Hagley Farm School Visitor Centre has delivered age appropriate, engaging and hands on activities to students for the last 40 years. Located approximately 20 minutes from Launceston, the Centre is situated on a working farm and qualified teachers facilitate activities aligned to the national curriculum which inform, reinforce and enrich classroom learning.
Hagley Farm School began as a small, one teacher primary school with a single classroom and has grown to become a large primary school complex situated on a working farm of 63 hectares.
The original school building was built in 1865 on two acres of land donated by the first Tasmanian born Premier and owner of the Quamby Estate Sir Richard Dry. Over the years the school grew larger and in 1931 Mr J.S. Maslin was appointed as principal. He set out to improve the scope of the school with an emphasis on rural education. In 1936 Hagley became an area school and in 1937 the school was extended to include grade 8.
The Education Department purchased 170 acres of land in 1939 for the purpose of establishing a school farm. This land was taken over by the school in 1940 and in 1941 sons of servicemen and ex-servicemen were accommodated in two cottages on the site. These students became known as ‘The Cottage Boys’ and through their education in rural practices the school farm thrived with a variety of farming enterprises. The boys along with the local community were also responsible for the building of the Hagley School swimming pool which is still in use today.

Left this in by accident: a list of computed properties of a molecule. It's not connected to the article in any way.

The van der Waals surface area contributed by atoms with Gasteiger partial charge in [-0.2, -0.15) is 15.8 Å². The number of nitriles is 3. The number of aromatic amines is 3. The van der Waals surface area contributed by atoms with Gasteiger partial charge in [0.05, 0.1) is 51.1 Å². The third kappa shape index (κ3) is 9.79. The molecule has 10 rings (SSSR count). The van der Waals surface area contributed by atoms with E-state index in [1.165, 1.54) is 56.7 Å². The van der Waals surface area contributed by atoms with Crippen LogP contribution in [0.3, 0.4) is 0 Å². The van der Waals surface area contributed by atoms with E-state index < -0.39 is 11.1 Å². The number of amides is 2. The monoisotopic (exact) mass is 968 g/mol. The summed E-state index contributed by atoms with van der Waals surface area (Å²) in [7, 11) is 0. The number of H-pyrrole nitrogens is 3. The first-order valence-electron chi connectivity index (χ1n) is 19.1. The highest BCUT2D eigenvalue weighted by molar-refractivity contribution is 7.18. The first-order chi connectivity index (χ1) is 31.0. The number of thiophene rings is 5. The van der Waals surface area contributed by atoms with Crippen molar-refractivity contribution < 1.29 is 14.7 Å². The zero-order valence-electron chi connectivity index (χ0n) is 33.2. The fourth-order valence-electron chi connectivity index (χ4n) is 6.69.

In 1976 after the cessation of the cottage boys scheme the Hagley Farm Environment Centre was established. In the early years the Centre was staffed by five full time teachers and catered for primary school aged camping groups, many for a week at a time, from all around the state. Day groups also visited and over the years the centre has built a reputation for providing engaging, hands on activities which support learning in the classroom.
Today’s Centre still caters for camping groups from around the state. Many visitors come for a day with improved transport enabling classes to travel from as far away as the northwest coast and return before the end of the school afternoon. Currently the Centre employs the equivalent of two full time staff who engage the children in a variety of activities selected by the visiting teachers.
Mrs. Chris Johns
Chris has been working at the Visitor Centre for four years after teaching in Hagley classrooms. She loves being able to work outside and her favourite time is when reluctant children find the courage to pat and feed our animals.